Veterans’ Health Week (VHW) this year will be held from Saturday, 21 October to Sunday, 29 October. DVA will partner with ex-service organisations and community groups to organise and participate in fun activities that highlight the importance of improving and maintaining good health.
This year’s theme of physical activity is vital to help veterans, current and former members of the Australian Defence Force and their families improve their physical, social and mental health, and sustain their fitness levels.
Physical activity is fundamental to a healthy lifestyle and can help us to stay connected and live a happier and longer life. It is one of the most important things you can do to improve your health and wellbeing.
Now is the time to consider how you or your organisation can be involved in bringing your local veteran community together. You may like to start an activity for you and your friends well before VHW and build it from there.
For assistance, or to find out more about VHW, contact DVA on 133 254 (1800 555 254 for regional callers), or visit the VHW page on the DVA website.
The funding application form, VHW Information Resource Kit, event guide and other documentation to assist event organisers will soon be available on the website.
We look forward to working with you or seeing you at a VHW activity in October!
Using your DVA Health Card
While using your DVA Health Card is usually a straightforward process, there are a few things worth remembering.
Most healthcare providers in Australia accept DVA Health Cards, but not all. If you have not used a provider before, it’s worth checking with them that they accept your DVA Health Card as full payment for the treatment in question. This will ensure you will not be left with an unexpected out-of-pocket fee.
If you are unable to find a provider in your area that accepts a Health Card, contact DVA and we will help find a provider close to you that will accept the DVA Health Card.
Very occasionally, your GP may determine a course of treatment for you that is not covered by your DVA Health Card. When that happens, they (or the relevant treatment provider) will seek prior approval from DVA.
Prior approval arrangements require no action from you. However, when booking an appointment with the treatment provider it may be worth asking if DVA has approved the treatment.
Very rarely, a specialist may not be aware of the prior approval process. If they refuse to accept your DVA Health Card for a procedure, believing that it is not covered by DVA, you could point out that the procedure may simply require require prior approval first.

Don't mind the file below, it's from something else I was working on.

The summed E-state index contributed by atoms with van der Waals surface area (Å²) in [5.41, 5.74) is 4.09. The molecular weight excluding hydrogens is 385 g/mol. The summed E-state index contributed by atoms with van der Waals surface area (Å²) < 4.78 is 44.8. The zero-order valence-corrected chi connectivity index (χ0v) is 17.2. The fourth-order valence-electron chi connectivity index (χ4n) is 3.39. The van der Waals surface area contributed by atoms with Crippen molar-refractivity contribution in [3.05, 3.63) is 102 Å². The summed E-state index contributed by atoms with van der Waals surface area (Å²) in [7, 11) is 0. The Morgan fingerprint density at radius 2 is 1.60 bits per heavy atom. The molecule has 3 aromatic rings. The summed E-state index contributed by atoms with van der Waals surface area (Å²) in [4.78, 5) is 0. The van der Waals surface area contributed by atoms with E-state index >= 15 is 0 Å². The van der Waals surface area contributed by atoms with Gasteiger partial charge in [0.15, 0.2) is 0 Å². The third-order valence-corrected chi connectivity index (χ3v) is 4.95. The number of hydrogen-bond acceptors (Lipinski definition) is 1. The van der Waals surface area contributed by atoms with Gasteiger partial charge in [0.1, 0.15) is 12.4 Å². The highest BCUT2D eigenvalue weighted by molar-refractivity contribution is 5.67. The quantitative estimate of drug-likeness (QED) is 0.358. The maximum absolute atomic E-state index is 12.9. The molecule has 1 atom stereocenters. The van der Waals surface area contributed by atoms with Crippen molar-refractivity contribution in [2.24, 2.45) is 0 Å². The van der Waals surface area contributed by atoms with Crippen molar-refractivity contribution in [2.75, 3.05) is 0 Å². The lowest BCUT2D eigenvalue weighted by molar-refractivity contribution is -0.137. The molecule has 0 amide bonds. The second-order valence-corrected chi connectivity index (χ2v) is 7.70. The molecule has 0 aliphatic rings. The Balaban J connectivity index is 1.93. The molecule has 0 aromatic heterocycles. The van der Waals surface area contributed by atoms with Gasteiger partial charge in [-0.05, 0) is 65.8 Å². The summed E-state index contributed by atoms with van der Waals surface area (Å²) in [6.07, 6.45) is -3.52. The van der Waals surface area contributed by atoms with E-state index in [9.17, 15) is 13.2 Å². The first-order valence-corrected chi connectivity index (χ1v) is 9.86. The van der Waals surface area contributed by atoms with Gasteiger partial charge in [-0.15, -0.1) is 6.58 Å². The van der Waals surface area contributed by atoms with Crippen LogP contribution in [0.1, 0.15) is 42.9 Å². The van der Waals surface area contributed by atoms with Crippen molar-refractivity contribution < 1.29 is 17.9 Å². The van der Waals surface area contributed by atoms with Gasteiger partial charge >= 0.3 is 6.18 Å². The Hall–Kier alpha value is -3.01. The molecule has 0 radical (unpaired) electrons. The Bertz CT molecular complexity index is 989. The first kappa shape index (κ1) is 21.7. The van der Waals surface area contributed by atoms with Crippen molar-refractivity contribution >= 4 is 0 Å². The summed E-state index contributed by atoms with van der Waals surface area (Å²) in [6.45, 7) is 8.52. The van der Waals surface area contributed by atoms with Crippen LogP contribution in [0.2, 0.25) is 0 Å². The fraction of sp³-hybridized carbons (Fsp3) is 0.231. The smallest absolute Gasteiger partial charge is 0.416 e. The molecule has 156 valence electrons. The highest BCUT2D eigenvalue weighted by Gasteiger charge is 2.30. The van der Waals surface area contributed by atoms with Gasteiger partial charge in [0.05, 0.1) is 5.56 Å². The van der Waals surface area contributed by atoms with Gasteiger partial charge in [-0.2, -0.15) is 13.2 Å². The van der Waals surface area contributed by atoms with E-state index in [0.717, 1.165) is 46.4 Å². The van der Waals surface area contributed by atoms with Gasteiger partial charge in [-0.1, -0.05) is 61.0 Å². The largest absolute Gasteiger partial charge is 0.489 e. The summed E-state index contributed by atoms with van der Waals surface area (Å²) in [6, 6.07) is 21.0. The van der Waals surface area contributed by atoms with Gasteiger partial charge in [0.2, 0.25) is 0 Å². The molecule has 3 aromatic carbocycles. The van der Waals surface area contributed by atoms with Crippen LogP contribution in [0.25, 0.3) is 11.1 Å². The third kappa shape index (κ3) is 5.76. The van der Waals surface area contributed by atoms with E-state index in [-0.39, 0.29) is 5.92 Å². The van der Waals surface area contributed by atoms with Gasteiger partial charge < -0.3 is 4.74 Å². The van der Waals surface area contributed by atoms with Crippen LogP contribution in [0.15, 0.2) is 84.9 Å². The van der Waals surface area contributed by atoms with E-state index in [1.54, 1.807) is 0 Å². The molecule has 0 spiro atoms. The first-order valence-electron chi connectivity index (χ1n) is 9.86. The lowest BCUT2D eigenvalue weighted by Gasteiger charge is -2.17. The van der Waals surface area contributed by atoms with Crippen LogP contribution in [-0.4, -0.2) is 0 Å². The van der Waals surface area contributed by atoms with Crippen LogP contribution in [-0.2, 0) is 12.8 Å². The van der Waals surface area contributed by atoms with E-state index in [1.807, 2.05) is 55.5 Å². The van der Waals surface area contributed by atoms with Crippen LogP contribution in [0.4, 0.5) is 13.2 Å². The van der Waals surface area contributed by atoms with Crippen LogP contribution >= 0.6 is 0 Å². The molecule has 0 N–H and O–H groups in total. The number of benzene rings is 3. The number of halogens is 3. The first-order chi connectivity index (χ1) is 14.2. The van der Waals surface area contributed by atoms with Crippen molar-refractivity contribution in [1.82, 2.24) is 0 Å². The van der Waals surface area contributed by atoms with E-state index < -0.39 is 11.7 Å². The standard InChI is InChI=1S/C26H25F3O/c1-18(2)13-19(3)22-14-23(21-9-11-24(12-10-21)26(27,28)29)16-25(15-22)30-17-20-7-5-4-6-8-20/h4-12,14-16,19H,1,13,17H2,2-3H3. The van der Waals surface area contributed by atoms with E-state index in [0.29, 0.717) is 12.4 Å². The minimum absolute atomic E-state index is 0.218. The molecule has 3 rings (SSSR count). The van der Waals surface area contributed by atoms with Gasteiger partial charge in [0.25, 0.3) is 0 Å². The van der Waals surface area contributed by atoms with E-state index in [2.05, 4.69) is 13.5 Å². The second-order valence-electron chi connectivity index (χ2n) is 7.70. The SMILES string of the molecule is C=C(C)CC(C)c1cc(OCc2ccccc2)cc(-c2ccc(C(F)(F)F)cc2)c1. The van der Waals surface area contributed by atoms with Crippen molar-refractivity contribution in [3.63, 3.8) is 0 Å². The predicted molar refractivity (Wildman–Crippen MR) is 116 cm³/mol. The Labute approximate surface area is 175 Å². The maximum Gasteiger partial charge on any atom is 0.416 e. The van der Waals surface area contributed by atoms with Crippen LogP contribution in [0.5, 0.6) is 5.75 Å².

It is important to remember that prior approval is only given for services that are clinically appropriate and necessary, and appropriate evidence must be provided by the treating practitioner.
For more information, visit the National Health Services Directory website to quickly and easily locate health providers. Note the Directory does not currently indicate which health providers accept DVA Health Cards.
If you have any difficulty using your DVA Health Card, please contact DVA for assistance by calling 133 254 (1800 555 254 for regional callers) or emailing GeneralEnquiries@dva.gov.au.
Further information on using your DVA Health Card is on the DVA website, including the factsheets HSV60 (Gold Card) and HSV61 (White Card).
Skills that might save a life
The Veterans and Veterans Families Counselling Service offers suicide awareness and prevention workshops Australia-wide to help equip people with the tools and confidence to recognise suicidal tendencies and take preventive action early. The Operation Life program is available free of charge to anyone concerned about someone in the ex-service community.
If you are worried that someone you care about may be having suicidal thoughts, there are some things you can do:
• Express your concern, listen without judgement and reassure the person that you care. It is a myth that asking someone about suicide will put the idea into their head.
• If the person tells you they are contemplating suicide, help them to choose an appropriately qualified support person – this might be a GP or a counsellor. You could offer to book the appointment or go along with them.
• Talk to someone else about your concerns, such as a health professional or helpline. It is important that you look after yourself too.
• Encourage the person to be active; maybe invite them for a session at the gym or go for a walk or run.
The Operation Life program comprises three workshops:
• SafeTalk is a half-day presentation examining suicide alertness for everyone.
• ASIST (Applied Suicide Intervention Skills Training) is a two-day skills training course aimed at recognising, responding to and understanding suicide risk.
• ASIST Tune-up is a half-day refresher workshop.
To register your interest in attending, or to find out more information, including dates and locations, visit the Operation Life page of the VVCS website or call 1800 011 046.
These workshops complement other suicide awareness and prevention resources, specifically the Operation Life website and the Operation Life mobile phone app. To access these useful resources, visit the At Ease portal.